Photography – a Philosophical look at the Science of using Light to Create an Artistic Image
Well 2018 is upon us and a happy new year to all readers of this article on photography. As stated in the title, this is a philosophical and scientific review of the art of photography. A factual definition can be found on Wikipedia, however for our purposes we will consider the process of taking light (photo) to produce appealing images (graphs).
To consider an example we can all relate to, let’s take the challenge of photographing a small breasted woman. Making her breasts look flat, shapeless and smaller than reality, would result in a very disappointed client. A satisfactory work might make her breasts appear three dimensional, shapely and even slightly larger than reality. If we were to work solely with uncontrolled light, chances are the resulting image would be flat and disappointing. Although not mentioned in our definition, we also have the opposite of light, shadow to create appealing images. We can do this by using a trick we learnt at primary school. By applying shadow to one side and below, we’re able to bring two dimensional geometric squares to three dimensional life.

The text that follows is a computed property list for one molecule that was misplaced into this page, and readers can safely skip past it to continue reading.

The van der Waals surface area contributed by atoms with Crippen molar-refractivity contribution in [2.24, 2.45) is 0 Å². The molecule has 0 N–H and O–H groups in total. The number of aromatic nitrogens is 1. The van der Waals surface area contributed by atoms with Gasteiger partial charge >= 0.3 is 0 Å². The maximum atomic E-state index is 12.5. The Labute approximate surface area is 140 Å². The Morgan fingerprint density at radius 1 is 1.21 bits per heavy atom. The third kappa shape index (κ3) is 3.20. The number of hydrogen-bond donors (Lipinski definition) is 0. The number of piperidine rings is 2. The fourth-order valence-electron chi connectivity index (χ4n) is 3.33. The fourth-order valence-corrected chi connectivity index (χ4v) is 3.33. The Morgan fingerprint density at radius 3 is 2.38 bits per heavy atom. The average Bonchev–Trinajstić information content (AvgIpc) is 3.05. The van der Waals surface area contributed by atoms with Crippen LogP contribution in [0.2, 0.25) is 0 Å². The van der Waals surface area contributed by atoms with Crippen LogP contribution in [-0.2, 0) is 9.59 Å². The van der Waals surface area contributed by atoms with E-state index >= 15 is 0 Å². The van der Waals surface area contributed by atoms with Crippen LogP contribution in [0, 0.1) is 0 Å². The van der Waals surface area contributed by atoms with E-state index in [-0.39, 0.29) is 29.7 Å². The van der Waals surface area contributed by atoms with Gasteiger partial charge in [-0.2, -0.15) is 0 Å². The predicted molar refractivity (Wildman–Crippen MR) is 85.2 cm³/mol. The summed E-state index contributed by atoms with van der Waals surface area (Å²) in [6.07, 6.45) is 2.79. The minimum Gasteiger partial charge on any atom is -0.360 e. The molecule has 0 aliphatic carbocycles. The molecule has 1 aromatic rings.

Controlling the direction of light, can make our client’s bust stand out without resorting to cosmetic surgery or image manipulation. Good portrait photographers can outperform cosmetic surgeons by slimming waistlines, enhancing busts, pruning noses and narrowing hips Etc through the controlled use of light and shadow and pose. The only drawback of photography is the effect only lasts as long as the client is in front of the camera.
Application in Architectural Photography
You’re probably wondering why an architectural photographer is talking about performing a boob job through controlled use of directional light. Well the answer is quite simple, the same technique can bring buildings to life. Controlled directional light can enhance shapes and textures of buildings. Photographers however face an additional challenge when photographing architecture. Architectural subjects are mostly far too large for photographic lighting and can’t be turned to catch the sunlight as we might wish.
Architectural photographers therefore need to predict the position of the sun to bring out texture in building materials and show penetrating light in interior spaces. Architects devote time and effort in choosing textured bricks and specifying mortar joints. By not using directional light to bring out these texture, photographers would fail to honour architects and builders.